Exposing the truth and bringing accountability in the changing Arab region today have never been more important. Yet investigative journalism still remains a rare journalistic genre. The Amman-based Arab Reporters for Investigative Journalism (ARIJ) describes itself as “the first and only initiative of its kind” dedicated to promoting quality investigative journalism across the Arab region.
ARIJ’s executive director Rana Sabbagh is a Jordanian journalist, columnist and media trainer with 28 years of experience in print journalism. The former chief editor of the Jordan Times (1999-2001), Sabbagh is also a regular columnist for the London-based Arabic newspaper Al-Hayat. She shared her insights into the practice of investigative reporting in a talk with Alessandra Bajec.
What role does investigative journalism play in the Arab media scene today?
There is none, this is why we’re here. Before ARIJ was founded in 2005, most journalists didn’t know about this type of reporting. There is now more awareness in the region, but we don’t see any investigative journalism practised in the media.
In the early phase of ARIJ, we produced investigative reports on socio-economic issues such as education, environment and small corruption. Since the Arab Spring, there is a tendency to investigate political corruption, money laundering, and organised crime, especially in Egypt.
Right now, I’m encouraging journalists to document stories about topics that were not explored during the Egyptian revolution, namely the killings, cases of torture and rape.
What hands-on tips can you give Arab reporters who want to practise investigative journalism?
I advise them to be well-versed in computer technology and proficient in at least one foreign language, preferably English. Nearly all the journalists we work with speak Arabic only, so we have started running English language classes at ARIJ.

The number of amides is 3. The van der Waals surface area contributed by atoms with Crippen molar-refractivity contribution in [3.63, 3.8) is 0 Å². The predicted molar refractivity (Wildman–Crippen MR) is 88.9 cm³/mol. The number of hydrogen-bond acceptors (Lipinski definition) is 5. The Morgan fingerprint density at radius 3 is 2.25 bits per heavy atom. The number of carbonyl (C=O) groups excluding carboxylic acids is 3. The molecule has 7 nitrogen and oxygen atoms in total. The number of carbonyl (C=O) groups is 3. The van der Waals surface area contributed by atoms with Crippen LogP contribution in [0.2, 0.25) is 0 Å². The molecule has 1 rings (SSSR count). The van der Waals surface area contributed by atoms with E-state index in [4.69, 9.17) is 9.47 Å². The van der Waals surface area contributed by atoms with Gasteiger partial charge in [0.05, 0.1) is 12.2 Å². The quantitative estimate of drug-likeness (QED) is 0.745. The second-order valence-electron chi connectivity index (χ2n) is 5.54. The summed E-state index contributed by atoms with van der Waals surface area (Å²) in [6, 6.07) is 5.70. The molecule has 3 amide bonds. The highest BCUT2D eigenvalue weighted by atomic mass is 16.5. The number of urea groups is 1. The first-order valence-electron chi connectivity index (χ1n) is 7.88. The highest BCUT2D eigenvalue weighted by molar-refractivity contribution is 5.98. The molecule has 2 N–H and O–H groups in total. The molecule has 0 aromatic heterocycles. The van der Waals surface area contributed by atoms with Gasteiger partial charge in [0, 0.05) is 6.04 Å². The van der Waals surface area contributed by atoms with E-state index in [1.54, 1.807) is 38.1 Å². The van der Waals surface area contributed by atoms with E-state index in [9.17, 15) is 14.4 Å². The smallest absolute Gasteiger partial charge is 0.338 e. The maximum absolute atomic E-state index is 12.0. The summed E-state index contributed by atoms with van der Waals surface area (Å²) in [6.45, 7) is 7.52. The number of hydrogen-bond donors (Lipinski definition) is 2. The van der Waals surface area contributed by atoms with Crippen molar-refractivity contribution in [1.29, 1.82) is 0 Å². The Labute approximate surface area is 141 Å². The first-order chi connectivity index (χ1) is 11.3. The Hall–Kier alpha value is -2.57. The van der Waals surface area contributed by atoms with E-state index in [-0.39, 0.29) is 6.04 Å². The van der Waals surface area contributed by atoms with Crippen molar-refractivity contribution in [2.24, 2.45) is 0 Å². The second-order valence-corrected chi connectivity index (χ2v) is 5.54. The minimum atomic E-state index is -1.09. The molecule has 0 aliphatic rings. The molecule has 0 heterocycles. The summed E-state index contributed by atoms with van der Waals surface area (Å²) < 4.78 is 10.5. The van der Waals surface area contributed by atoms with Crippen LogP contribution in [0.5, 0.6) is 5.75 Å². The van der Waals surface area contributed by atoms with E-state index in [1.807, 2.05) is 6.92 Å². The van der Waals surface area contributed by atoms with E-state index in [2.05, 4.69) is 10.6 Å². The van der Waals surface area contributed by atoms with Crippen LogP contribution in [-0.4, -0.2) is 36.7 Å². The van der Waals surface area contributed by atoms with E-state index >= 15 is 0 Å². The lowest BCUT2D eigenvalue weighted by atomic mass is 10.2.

Investigative journalists need to have a lot of legal training, learn how to apply the hypothesis-based inquiry methodology, and ensure that their story is viable, fact-evidenced, well-resourced. This should enable them to challenge assumptions and draw conclusions from various arguments.
What makes a distinguished investigative reporter is a good flair for news, the ability to detect stories that will become big topics and to do the follow up.
It’s very important for investigative reporters to do the interviews in person. Unfortunately, many journalists rely on the internet, e-mails, and don’t meet people. Instead, they should show initiative, leave the office and speak to people.
Journalists need to be organised in managing their investigations, keep a record of every interview. More generally, they should think in a systematic way and document every data and figures obtained, check the collected information, compare sources, and build up their database.
What are the latest media tools and techniques available?
At ARIJ, we teach our journalists how to apply advanced Google searching techniques for tracking information. They learn how to make use of free websites and online databases to dig accurate information, gain access to public records, and locate documents.
We provide training on the application of Computer Assisted Reporting (CAR) tools which enable today’s multimedia tasked journalists to use and manage data effectively.